The current senator from Colorado, Michael Bennet, did something he's never done before tonight: he won an election. He won by a good eight percentage points or so.
Good analysis is victory agnostic, so here are truths that would also have been true even if Andrew Romanoff had won:
(a) Democratic turnout was high (though a bit lower than Republican turnout) and a lot of voters waited until the last minute to decide. That suggests that allegiances and branding are ephemeral and voters are skeptical of slogans and campaign tactics.
(b) Romanoff is a career politician; Bennet was a career corporate strategist and education innovator; the insurgent had more of a base than the incumbent, who had barely been in office; the incumbent was more deeply connected to the status quo than the guy who had been a politician for most of his adult life.
(c) It is very hard to determine whether Barack Obama significantly helped Michael Bennet, or whether Democrats saw in his endorsement of Bennet the opportunity to send a message of disapproval to Democrats in Washington by voting for Romanoff. Plenty of Democrats knew Obama's choice and chose someone else -- someone who wasn't previously a Republican (like Arlen Specter) and who WAS fully embraced by the White House political machine.
(d) Bill Clinton's endorsement was the catalyst for Romanoff's surge. Given how well-known Romanoff was, the race should have always been closer than it was. Romanoff ran tough, hard ads against Bennet at the same time that he was basking in the glow of the Clinton endorsement and his own decision to sell his house to finance his campaign. Romanoff's ads against Bennet were over-the-top and may have backfired, because the trend was with him a week ago, and Bennet regained his footing in the last few days of the campaign. Bennet comes off as a likable, credible guy -- the more Democrats saw of him, especially as the campaign heated up, the more they liked his cool.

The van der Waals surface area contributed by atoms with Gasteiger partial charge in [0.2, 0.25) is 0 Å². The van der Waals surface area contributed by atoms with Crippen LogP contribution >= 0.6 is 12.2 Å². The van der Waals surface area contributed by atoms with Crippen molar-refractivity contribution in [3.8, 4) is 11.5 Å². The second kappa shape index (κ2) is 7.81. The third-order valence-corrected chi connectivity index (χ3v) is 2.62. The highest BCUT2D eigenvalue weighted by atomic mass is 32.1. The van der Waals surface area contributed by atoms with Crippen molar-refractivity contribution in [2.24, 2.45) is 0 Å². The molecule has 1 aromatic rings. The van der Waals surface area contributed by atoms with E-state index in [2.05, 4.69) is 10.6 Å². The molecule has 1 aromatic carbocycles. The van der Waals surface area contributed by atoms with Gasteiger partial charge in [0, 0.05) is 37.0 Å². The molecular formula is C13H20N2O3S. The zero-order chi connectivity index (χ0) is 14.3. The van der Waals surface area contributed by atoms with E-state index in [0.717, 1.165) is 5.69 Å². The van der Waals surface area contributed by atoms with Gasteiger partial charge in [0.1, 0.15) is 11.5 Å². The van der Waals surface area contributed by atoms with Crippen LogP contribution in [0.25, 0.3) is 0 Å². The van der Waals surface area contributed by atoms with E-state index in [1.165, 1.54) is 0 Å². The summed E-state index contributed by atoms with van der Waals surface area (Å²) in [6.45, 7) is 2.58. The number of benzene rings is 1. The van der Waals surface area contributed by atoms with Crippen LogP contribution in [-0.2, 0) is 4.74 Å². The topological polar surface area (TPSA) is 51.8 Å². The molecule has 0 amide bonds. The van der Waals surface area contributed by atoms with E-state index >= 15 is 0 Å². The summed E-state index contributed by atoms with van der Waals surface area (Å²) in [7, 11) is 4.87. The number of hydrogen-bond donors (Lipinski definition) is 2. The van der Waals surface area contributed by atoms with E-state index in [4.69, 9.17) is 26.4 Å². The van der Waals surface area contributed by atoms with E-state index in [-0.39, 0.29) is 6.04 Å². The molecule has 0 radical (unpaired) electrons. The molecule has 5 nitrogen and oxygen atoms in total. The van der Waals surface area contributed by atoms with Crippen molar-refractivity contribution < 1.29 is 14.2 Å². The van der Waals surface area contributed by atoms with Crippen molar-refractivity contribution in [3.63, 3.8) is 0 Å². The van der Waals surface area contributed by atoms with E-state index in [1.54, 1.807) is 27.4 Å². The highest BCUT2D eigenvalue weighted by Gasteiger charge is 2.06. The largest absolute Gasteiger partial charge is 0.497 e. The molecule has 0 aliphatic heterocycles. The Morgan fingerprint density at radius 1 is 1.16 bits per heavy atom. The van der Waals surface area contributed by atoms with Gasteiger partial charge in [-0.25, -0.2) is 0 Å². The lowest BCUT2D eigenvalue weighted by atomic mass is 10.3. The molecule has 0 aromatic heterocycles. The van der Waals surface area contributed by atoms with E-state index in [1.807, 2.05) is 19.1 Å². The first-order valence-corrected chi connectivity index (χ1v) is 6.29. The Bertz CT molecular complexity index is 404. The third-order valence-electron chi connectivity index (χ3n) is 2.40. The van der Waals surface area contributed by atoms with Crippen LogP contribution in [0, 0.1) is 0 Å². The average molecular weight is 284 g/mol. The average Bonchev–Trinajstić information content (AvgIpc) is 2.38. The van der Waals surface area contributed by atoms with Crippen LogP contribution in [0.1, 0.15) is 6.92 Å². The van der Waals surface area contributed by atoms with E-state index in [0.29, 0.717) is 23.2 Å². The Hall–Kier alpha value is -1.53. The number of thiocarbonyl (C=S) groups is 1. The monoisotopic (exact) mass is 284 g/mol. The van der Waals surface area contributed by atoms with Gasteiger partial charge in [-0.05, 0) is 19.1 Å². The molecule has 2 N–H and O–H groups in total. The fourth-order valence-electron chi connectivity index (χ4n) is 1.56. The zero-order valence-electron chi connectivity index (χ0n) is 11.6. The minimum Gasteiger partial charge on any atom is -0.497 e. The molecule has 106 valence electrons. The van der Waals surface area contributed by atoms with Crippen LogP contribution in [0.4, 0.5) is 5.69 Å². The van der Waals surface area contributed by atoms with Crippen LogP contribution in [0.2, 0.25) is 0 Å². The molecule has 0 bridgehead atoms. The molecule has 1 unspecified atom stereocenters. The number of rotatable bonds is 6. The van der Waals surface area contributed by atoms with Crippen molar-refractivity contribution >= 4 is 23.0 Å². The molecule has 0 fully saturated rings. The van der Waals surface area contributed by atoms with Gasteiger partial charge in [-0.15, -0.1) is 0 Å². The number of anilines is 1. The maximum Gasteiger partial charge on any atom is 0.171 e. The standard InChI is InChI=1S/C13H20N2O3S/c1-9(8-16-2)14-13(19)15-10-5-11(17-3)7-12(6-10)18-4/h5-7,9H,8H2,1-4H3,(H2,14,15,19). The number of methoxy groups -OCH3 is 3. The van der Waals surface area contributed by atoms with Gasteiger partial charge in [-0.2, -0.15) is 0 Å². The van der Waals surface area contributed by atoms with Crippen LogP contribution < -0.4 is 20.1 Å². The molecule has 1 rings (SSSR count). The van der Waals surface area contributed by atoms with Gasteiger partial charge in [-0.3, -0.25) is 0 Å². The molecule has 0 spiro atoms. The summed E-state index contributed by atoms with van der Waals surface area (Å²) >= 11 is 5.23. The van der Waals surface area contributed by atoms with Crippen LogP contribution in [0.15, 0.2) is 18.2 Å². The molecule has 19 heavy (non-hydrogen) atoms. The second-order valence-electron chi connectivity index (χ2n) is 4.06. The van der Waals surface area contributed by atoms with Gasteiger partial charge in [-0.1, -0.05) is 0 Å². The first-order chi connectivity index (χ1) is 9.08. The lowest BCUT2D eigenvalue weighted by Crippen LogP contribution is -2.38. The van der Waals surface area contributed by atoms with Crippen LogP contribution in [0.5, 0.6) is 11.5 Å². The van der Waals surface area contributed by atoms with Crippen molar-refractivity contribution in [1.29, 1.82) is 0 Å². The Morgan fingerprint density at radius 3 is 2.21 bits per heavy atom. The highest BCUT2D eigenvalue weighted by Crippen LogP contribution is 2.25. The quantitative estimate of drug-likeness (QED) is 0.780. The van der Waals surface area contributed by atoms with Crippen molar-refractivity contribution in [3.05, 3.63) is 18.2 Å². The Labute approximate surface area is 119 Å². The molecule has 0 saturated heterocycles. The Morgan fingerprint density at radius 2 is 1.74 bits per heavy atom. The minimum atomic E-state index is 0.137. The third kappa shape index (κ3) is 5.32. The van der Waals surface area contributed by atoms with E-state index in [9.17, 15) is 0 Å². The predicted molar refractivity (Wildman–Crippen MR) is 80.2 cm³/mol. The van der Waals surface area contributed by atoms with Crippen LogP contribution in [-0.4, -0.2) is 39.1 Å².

(e) Whoever won would be in a good position to keep the seat for Democrats given how divided and dysfunctional the state Republican Party has become, and given how itchy and potentially unattractive both Republican Senate candidates were.
Bennet's vote-by-mail operation and his ground game were stellar. A solid recipe: good campaigns run by competent strategists featuring strong candidates.
The Republican race is whisker-close: perhaps had Weld Co. District Attorney Ken Buck not stepped in manure by making fun of former Lt. Gov. Jane Norton's high-heeled promise to clean up Washington, his insurgent candidacy would be clear victories. Still, she had lots more money than he did and was the favorite going in. His surge -- and Romanoff's surge -- are evidence, yet again, that voters affiliated with parties feel less inclined to follow those parties' cues.
Disclosure: Michael Bennet is the brother of the editor of The Atlantic, James Bennet.